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These are my current offerings.
"El Galpon" roughly translated from Spanish means "the shed" or maybe "the workshop," which makes it related to "The Shop." Which it is--the grapes come from the same vineyard and the only difference between this wine and the "regular" Shop is that it was aged entirely in concrete, rather than in barrel. This gives the wine a freshness and immediacy that turns it in the direction of fun rather than serious. Which as you know, is one of the things that I think there should be more of in the wine business.
My love affair with the Gamay grape continues unabated. This, my second effort, shares the exuberant juicy character with the 2015 with perhaps a touch more grip and a little more stem showing in the flavors. Like the 2015, it was aged entirely in concrete so that no oak would obscure its primal beauty. It was made in the spirit of Cru Beaujolais (not Nouveau), fermented with a lot of whole clusters and handled the same way as my Pinot Noirs--no added yeast, etc. Super fun stuff.
In 2014, Hirsch Vineyard produced some of the most bright, even flashy, wines of the more than ten years I have been working with it. After the more brooding 2012 and 2013 vintages, I welcome the more open and friendly 2014. As always, this bottling is a barrel selection from the two blocks that I work with at Hirsch, one of them planted to one of the so-called "Dijon clones," known in the business as 114, and the other to an older Californian selection widely referred to as "Pommard." So it's a bit of old and new together, which I like. They compliment each other well, which is also nice. Most years its about two parts Pommard and one part 114, as it is in 2014.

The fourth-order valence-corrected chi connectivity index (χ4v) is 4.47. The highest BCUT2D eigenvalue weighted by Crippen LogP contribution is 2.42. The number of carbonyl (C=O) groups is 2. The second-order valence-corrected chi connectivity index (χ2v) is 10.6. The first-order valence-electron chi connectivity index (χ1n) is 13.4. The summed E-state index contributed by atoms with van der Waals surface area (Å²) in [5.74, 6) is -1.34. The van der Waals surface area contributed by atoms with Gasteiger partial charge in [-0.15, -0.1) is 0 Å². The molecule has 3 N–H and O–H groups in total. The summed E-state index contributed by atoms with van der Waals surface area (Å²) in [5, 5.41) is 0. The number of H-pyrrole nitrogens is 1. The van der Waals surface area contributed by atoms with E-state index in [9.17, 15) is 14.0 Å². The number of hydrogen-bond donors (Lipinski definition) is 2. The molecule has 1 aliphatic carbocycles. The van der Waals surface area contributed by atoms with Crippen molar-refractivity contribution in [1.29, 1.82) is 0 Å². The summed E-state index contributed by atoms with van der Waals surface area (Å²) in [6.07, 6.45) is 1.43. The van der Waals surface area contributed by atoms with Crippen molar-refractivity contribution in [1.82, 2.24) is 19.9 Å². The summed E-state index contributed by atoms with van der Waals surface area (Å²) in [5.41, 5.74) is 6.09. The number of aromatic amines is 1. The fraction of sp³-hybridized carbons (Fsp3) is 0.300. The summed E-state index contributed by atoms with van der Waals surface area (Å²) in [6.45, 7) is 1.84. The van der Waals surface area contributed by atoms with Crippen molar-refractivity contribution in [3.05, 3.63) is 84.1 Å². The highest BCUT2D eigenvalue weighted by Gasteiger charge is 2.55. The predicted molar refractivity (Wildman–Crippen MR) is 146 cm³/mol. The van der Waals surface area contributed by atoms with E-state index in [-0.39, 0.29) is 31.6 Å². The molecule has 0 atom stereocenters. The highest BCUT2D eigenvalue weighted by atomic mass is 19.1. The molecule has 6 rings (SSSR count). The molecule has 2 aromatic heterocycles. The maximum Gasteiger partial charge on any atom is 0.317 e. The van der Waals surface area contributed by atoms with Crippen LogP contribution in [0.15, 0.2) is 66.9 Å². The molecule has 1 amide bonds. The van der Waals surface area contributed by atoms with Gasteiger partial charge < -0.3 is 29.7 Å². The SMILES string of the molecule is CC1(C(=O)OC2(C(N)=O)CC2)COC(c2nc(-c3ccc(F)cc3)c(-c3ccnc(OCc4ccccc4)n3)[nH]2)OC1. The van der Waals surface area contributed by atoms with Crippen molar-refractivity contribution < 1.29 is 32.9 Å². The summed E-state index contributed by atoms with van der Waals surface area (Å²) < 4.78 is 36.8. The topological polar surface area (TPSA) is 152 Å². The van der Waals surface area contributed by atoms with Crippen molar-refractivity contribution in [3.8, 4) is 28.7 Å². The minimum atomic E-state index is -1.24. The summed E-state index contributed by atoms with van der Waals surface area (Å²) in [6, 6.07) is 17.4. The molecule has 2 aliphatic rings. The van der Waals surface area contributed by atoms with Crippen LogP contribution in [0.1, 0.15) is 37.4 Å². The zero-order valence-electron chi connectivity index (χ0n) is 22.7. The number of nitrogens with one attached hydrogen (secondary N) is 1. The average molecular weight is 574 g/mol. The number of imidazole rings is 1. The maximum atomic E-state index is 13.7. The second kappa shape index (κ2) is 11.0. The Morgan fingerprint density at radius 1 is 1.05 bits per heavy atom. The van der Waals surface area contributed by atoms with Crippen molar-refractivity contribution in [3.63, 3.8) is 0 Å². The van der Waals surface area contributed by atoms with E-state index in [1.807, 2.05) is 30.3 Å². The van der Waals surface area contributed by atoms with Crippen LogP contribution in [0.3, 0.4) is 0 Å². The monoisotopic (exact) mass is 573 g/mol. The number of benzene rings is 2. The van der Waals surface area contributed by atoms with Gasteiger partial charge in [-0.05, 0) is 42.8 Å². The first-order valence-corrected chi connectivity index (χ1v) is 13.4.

While the 2014 Hirsch was raised entirely in French oak, very little of it was new. The better to let the grape speak. It will require a little time to unwind but I think the 2014 may be my favorite since the 2011.
2014 marks the ten year anniversary of my first vintage of The Shop. A lot has changed since my first Shop back in 2004, including many details related to the growing and making of the wine. But the goal is the same—to capture the essence of Carneros Pinot Noir in a wine that has serious intent but is mostly just tasty.
The Habitat comes from Paul and Kathryn Sloan's Barlow Homestead Vineyard, located just northwest of the town of Sebastopol. Planted to 3630 vines per acre on Goldridge soil and farmed biodynamically, with an almost insane attention to detail. It's special. 2014 was an excellent vintage, yielding wines of generosity but also with energy and a little grip. This one might be my favorite from the vintage.
2014 may turn out to be the best vintage since the new millennium began. Don't quote me on that, but I am very excited about the quality of all of my 2014 wines. The reds won't be released until the Fall of 2016 but the Chardonnay is ready to go now. Why am I so high on the 2014 wines? They have an enviable combination of richness, purity, freshness and concentration--ripe without being heavy--that doesn't happen very often. I find a mineral streak in the Chardonnay in its youth which is particularly appealing. Over the course of the summer, if it follows the pattern of my previous Chardonnays, it will put on weight and develop some mid-palate richness, but I like that it is a touch steely at the moment.